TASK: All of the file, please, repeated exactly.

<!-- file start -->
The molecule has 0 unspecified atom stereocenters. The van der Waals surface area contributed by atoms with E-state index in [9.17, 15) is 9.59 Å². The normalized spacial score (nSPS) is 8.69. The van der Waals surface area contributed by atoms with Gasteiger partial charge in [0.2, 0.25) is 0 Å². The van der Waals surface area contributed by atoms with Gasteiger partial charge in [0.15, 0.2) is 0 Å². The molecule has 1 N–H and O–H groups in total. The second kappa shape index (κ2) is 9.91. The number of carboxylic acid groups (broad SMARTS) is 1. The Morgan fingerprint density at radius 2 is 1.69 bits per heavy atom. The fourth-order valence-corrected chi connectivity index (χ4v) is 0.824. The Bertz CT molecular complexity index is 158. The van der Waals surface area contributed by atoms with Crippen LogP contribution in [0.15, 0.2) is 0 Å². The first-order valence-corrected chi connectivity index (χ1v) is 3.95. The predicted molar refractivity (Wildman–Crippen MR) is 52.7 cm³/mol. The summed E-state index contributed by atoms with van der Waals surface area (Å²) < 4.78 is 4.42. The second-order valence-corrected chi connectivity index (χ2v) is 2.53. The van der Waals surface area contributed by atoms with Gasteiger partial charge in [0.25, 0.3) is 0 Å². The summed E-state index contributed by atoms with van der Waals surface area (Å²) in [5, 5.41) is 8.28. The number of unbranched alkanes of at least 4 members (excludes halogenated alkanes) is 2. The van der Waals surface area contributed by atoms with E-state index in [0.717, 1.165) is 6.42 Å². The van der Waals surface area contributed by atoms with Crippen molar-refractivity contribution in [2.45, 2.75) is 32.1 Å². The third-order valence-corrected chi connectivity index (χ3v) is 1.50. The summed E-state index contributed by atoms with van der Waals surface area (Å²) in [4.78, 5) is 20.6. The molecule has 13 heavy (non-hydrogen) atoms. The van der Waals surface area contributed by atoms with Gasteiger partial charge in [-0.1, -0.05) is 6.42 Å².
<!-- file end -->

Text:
The molecule has 0 unspecified atom stereocenters. The van der Waals surface area contributed by atoms with E-state index in [9.17, 15) is 9.59 Å². The normalized spacial score (nSPS) is 8.69. The van der Waals surface area contributed by atoms with Gasteiger partial charge in [0.2, 0.25) is 0 Å². The van der Waals surface area contributed by atoms with Gasteiger partial charge in [0.15, 0.2) is 0 Å². The molecule has 1 N–H and O–H groups in total. The second kappa shape index (κ2) is 9.91. The number of carboxylic acid groups (broad SMARTS) is 1. The Morgan fingerprint density at radius 2 is 1.69 bits per heavy atom. The fourth-order valence-corrected chi connectivity index (χ4v) is 0.824. The Bertz CT molecular complexity index is 158. The van der Waals surface area contributed by atoms with Crippen LogP contribution in [0.15, 0.2) is 0 Å². The first-order valence-corrected chi connectivity index (χ1v) is 3.95. The predicted molar refractivity (Wildman–Crippen MR) is 52.7 cm³/mol. The summed E-state index contributed by atoms with van der Waals surface area (Å²) < 4.78 is 4.42. The second-order valence-corrected chi connectivity index (χ2v) is 2.53. The van der Waals surface area contributed by atoms with Gasteiger partial charge in [0.25, 0.3) is 0 Å². The summed E-state index contributed by atoms with van der Waals surface area (Å²) in [5, 5.41) is 8.28. The number of unbranched alkanes of at least 4 members (excludes halogenated alkanes) is 2. The van der Waals surface area contributed by atoms with E-state index in [0.717, 1.165) is 6.42 Å². The van der Waals surface area contributed by atoms with Crippen molar-refractivity contribution in [2.45, 2.75) is 32.1 Å². The third-order valence-corrected chi connectivity index (χ3v) is 1.50. The summed E-state index contributed by atoms with van der Waals surface area (Å²) in [4.78, 5) is 20.6. The molecule has 13 heavy (non-hydrogen) atoms. The van der Waals surface area contributed by atoms with Gasteiger partial charge in [-0.1, -0.05) is 6.42 Å².